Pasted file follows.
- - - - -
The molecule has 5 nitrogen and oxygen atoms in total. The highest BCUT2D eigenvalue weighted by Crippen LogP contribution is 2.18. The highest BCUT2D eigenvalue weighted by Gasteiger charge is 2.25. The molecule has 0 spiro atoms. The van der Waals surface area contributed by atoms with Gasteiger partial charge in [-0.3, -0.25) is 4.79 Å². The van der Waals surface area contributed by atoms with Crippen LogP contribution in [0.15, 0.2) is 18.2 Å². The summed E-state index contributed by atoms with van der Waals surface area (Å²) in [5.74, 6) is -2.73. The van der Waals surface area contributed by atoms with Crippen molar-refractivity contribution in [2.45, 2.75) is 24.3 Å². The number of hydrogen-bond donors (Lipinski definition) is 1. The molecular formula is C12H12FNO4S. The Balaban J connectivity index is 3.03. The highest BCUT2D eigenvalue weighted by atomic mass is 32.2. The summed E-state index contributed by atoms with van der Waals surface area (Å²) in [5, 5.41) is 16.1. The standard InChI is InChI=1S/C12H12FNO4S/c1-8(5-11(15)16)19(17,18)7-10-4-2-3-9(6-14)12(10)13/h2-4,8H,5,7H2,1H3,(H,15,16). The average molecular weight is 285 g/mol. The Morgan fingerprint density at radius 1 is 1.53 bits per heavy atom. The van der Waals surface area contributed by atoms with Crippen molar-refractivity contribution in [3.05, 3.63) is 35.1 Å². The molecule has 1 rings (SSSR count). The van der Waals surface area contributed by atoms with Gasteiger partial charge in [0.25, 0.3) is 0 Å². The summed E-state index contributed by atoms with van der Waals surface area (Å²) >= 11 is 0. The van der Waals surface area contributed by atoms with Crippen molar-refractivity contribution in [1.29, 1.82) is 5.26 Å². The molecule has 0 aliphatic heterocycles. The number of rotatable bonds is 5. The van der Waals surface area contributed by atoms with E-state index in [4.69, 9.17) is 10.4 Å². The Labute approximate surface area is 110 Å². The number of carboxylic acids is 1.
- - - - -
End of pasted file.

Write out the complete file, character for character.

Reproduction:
The molecule has 5 nitrogen and oxygen atoms in total. The highest BCUT2D eigenvalue weighted by Crippen LogP contribution is 2.18. The highest BCUT2D eigenvalue weighted by Gasteiger charge is 2.25. The molecule has 0 spiro atoms. The van der Waals surface area contributed by atoms with Gasteiger partial charge in [-0.3, -0.25) is 4.79 Å². The van der Waals surface area contributed by atoms with Crippen LogP contribution in [0.15, 0.2) is 18.2 Å². The summed E-state index contributed by atoms with van der Waals surface area (Å²) in [5.74, 6) is -2.73. The van der Waals surface area contributed by atoms with Crippen molar-refractivity contribution in [2.45, 2.75) is 24.3 Å². The number of hydrogen-bond donors (Lipinski definition) is 1. The molecular formula is C12H12FNO4S. The Balaban J connectivity index is 3.03. The highest BCUT2D eigenvalue weighted by atomic mass is 32.2. The summed E-state index contributed by atoms with van der Waals surface area (Å²) in [5, 5.41) is 16.1. The standard InChI is InChI=1S/C12H12FNO4S/c1-8(5-11(15)16)19(17,18)7-10-4-2-3-9(6-14)12(10)13/h2-4,8H,5,7H2,1H3,(H,15,16). The average molecular weight is 285 g/mol. The Morgan fingerprint density at radius 1 is 1.53 bits per heavy atom. The van der Waals surface area contributed by atoms with Crippen molar-refractivity contribution in [3.05, 3.63) is 35.1 Å². The molecule has 1 rings (SSSR count). The van der Waals surface area contributed by atoms with Gasteiger partial charge in [0.25, 0.3) is 0 Å². The summed E-state index contributed by atoms with van der Waals surface area (Å²) >= 11 is 0. The van der Waals surface area contributed by atoms with Crippen molar-refractivity contribution in [1.29, 1.82) is 5.26 Å². The molecule has 0 aliphatic heterocycles. The number of rotatable bonds is 5. The van der Waals surface area contributed by atoms with E-state index in [4.69, 9.17) is 10.4 Å². The Labute approximate surface area is 110 Å². The number of carboxylic acids is 1.